State and Revolution by V.I. Lenin
By: Barry Weisleder
In the midst of the storms of insurrection, V.I. Lenin wrote a book about workers’ democracy. It was in response to reformists and anarchists, though more in sympathy with the latter. Karl Kautsky, a leader of German social democracy, is exposed as a reformist who clings to the capitalist establishment uttering phrases all too familiar today: workers are not ready for radical change; just replace the top officials, the reformists say. Then the state can serve all, including the most oppressed. Lenin systematically eviscerates that claim.
Terrorism and Communism by Leon Trotsky Pathfinder Press
This polemic against Karl Kautsky, the dean of European Marxism in the early 20th century, is not only a defence of the Russian Revolution (then in its third year), but agitates for a class-based approach to the state and the lessons of the Paris Commune of 1871.
The Verso edition of the book foists upon its readers a tortuous Foreword by Slavoj Zizek who sings along with the renegade Kautsky, contending that only a slight difference distinguishes Trotsky from the hangman Stalin. The Bolsheviks employed stern measures to give the first workers’ state a chance to survive attacks occurring on every side. Zizek accuses them of not being able “to perceive in the Stalinist terror the ultimate offspring of their own acts.” But he concludes more charitably: “In Trotsky, the dead Lenin continues to live like Joe Hill – he lives wherever there are people who still struggle for the same Idea.”
What is a revolution? Who is responsible for its maternal birth pangs? Is there a peaceful, parliamentary road to socialism? Can the class struggle be resolved by a vote in a legislature? What is the role of terror in past revolutions? Will the bourgeoisie abandon its booty without inflicting war and destruction? The Paris Commune of 1871 was a ‘working institution’, not a parliament, the French word for ‘talk shop.’ The Commune’s earnest strides forward were lost due to its lack of organization, its divided authority, and the terror of Adolphe Thiers and Versailles.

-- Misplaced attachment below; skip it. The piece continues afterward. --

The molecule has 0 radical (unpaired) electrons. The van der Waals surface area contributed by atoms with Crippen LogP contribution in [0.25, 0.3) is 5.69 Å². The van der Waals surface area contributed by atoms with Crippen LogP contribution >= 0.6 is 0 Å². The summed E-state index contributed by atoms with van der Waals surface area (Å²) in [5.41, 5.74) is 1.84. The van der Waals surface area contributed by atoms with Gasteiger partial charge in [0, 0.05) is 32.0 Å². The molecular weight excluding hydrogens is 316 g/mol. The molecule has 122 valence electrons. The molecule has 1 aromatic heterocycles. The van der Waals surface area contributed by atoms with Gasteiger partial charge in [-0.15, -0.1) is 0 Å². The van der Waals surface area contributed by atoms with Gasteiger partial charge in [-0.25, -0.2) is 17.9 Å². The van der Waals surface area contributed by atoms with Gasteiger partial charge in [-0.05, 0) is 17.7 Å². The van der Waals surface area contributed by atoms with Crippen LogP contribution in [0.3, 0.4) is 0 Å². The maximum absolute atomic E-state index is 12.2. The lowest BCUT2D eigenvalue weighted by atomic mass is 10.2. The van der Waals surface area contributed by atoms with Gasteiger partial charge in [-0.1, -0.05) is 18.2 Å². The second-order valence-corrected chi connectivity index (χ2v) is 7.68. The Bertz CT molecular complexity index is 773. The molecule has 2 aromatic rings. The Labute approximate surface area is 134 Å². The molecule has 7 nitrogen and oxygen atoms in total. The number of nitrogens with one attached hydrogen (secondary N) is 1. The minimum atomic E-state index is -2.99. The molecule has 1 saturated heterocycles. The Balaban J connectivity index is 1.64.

What is the dictatorship of the proletariat? It is the antidote to sadistic counter-revolution, which Paris suffered so completely.
System change entails much more than a Cabinet shuffle. “The policy of coalitions contradicts internally the regime of the revolutionary dictatorship.”
Pertaining to matters of life and death, on the knife edge of foreign intervention, Kerensky’s military policy is that of an ostrich.
Trotsky saw compulsory labour service as the temporary answer to economic prostration – to avoid turning the whole country into a peasant state. Improve transport, open up a period of machine building, and later produce articles for personal consumption. Electrification occurred by leaping over the age of steam.
He debates the one-man principle versus the collegiate approach to management, in a country with few capable managers to be trusted.
Kautsky presents the Russian working class as a collection of egoists, loafers and cowards. He says not a word about the conduct of the Russian bourgeoisie, nor does he excuse his apathy towards German and Entente militarism which erected an iron blockade around Russia. An open split with the reformists is inevitable, wrote Trotsky. Only the timing was to be determined. Evidently.